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jema
Downsizer Moderator


Joined: 28 Oct 2004
Posts: 28156
Location: escaped from Swindon
PostPosted: Sun May 19, 24 9:13 pm    Post subject: Reply with quote
    

tahir wrote:
https://electrek.co/2024/05/17/china-first-large-scale-sodium-ion-battery/


I think I linked to that one.

dpack



Joined: 02 Jul 2005
Posts: 45779
Location: yes
PostPosted: Mon May 20, 24 8:30 am    Post subject: Reply with quote
    

a buffer does seem vital for making a grid system work, big battery is better than standby coal or gas ticking over and waiting

it also solves the pv nighttime issues as well as providing peak load for those busy times when load is greater than base capacity for a short while

jema
Downsizer Moderator


Joined: 28 Oct 2004
Posts: 28156
Location: escaped from Swindon
PostPosted: Tue May 21, 24 5:37 am    Post subject: Reply with quote
    

https://reneweconomy.com.au/battery-storage-becomes-biggest-source-of-supply-in-evening-peak-in-one-of-worlds-biggest-grids/


The batteries stats are incredible. I have often run into Trolls claiming this is impossible and until now the only graphs I have seen show such invisible slithers of batteries that were hardly helpful.
But now we see batteries as shifting an awful lot of evening load.

dpack



Joined: 02 Jul 2005
Posts: 45779
Location: yes
PostPosted: Tue May 21, 24 9:46 am    Post subject: Reply with quote
    


tahir



Joined: 28 Oct 2004
Posts: 45500
Location: Essex
PostPosted: Tue May 21, 24 12:57 pm    Post subject: Reply with quote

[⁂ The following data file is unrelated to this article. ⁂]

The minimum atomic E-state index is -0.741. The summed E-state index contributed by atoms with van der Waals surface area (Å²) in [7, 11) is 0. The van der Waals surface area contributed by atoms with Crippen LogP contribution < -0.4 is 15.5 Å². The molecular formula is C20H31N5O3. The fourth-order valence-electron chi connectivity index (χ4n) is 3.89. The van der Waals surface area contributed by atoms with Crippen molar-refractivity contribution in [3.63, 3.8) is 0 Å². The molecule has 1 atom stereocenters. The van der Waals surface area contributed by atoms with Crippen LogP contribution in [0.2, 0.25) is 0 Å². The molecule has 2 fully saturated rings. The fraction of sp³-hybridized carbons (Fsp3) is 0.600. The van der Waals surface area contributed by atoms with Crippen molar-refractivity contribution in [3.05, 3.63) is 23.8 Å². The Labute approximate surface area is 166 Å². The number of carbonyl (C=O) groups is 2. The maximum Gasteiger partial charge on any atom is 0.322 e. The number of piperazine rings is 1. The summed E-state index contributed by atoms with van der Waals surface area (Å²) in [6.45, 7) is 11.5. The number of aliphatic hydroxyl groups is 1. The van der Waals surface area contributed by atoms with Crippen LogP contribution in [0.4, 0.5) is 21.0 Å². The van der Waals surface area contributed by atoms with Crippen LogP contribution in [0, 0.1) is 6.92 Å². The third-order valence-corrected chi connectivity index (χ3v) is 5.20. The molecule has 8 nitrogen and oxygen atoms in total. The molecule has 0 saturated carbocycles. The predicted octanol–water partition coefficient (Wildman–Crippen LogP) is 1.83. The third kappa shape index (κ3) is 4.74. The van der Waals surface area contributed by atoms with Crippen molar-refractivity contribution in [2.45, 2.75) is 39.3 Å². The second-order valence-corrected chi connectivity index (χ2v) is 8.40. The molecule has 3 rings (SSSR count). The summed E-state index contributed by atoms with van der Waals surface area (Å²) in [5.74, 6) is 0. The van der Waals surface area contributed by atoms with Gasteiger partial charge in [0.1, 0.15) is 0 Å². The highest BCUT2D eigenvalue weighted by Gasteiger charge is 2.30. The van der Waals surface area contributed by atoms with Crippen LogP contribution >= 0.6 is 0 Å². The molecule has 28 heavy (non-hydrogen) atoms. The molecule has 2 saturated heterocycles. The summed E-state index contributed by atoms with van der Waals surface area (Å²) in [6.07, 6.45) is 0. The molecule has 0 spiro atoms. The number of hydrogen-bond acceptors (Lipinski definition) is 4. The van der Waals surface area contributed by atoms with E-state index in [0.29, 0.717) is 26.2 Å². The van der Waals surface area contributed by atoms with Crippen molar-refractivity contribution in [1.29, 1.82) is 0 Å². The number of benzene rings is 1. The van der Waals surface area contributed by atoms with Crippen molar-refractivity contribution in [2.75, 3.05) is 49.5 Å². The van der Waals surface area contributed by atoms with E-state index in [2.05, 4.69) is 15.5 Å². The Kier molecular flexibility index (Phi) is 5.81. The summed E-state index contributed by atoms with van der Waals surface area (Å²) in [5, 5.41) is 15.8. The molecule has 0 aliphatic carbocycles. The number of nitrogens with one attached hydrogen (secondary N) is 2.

https://www.autocar.co.uk/car-news/new-cars/byd-aims-replace-routemaster-400-mile-ev-london-bus

Nicky cigreen



Joined: 25 Jun 2007
Posts: 9739
Location: Devon, uk
PostPosted: Tue May 21, 24 2:56 pm    Post subject: Reply with quote
    

tahir wrote:
https://www.autocar.co.uk/car-news/new-cars/byd-aims-replace-routemaster-400-mile-ev-london-bus


that's good news.

I wonder re
Quote:
However, it noted, more than half of all electric buses are being delivered to London, despite the fact that the capital accounts for less than a sixth of the UK's bus market.
what the different challenges are for rural buses systems vs city

dpack



Joined: 02 Jul 2005
Posts: 45779
Location: yes
PostPosted: Tue May 21, 24 3:21 pm    Post subject: Reply with quote
    

more distance less stops, sometimes, often not more distance as rural buses only run a few hours a day, rather than 2 or 3 shifts of driver and running for 20 hrs or more a day